Electrochemical Detection of 8-Hydroxy-2-Deoxyguanosine Levels in Cellular DNA

  • Thomas M. Nicotera
  • Sofia Bardin
Part of the Methods in Molecular Biology™ book series (MIMB, volume 108)


Oxidative stress has been implicated in the etiology of many pathological states and known to result in DNA damage. Oxidative DNA damage can lead to mutagenesis (1, 2, 3) and has been associated with aging (4), diabetes mellitus (5), inflammatory disease (1) and carcinogenesis (1, 2, 3,6). The 8-hydroxy-2-deoxyguanosine lesion (8-OHdG) is often used in the assessment of oxidative DNA damage and has become the de facto marker for oxidative damage to DNA. 8-OHdG is one of the most prominent lesions observed following exposure to ionizing radiation (7) but also results from treatment with many xenobiotics (8) as well as by endogenous mechanisms. Thus, normal endogenous levels becomes a critical issue in the assessment of cellular 8-OHdG levels in pathological states. Furthermore, 8-OHdG is efficiently repaired by a DNA glycosylase specific for this lesion (9) and its contribution to mutagenesis is relatively weak (10, 11, 12). However, it is representative of approximately 20 additional oxidatively-denved lesions known to result from radiation damage (13) and whose mutagenic outcome are largely unknown in mammalian-cell systems.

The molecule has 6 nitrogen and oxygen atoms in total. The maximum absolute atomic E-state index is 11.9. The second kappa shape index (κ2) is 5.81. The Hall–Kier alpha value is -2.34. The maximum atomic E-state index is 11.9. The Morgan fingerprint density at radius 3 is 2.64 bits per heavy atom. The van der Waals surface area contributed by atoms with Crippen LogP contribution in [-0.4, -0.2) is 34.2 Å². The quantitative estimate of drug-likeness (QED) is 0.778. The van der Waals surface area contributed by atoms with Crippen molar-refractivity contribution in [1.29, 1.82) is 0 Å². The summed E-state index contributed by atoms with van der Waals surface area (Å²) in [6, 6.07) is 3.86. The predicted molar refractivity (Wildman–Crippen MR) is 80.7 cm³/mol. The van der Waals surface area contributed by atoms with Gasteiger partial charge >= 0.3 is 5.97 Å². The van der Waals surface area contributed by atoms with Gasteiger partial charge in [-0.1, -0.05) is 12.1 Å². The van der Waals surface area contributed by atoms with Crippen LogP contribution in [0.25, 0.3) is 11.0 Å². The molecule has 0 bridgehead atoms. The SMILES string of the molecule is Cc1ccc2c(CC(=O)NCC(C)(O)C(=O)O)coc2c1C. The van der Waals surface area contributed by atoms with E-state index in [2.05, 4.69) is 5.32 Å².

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Copyright information

© Humana Press Inc., Totowa, NJ 1998

Authors and Affiliations

  • Thomas M. Nicotera
    • 1
    • 2
  • Sofia Bardin
    • 1
  1. 1.Department of Biophysics, Roswell Park Cancer InstituteNew York State Department of HealthBuffalo
  2. 2.New York State Department of HealthUniversity at Buffalo School of Medicine and Biomedical SciencesBuffalo

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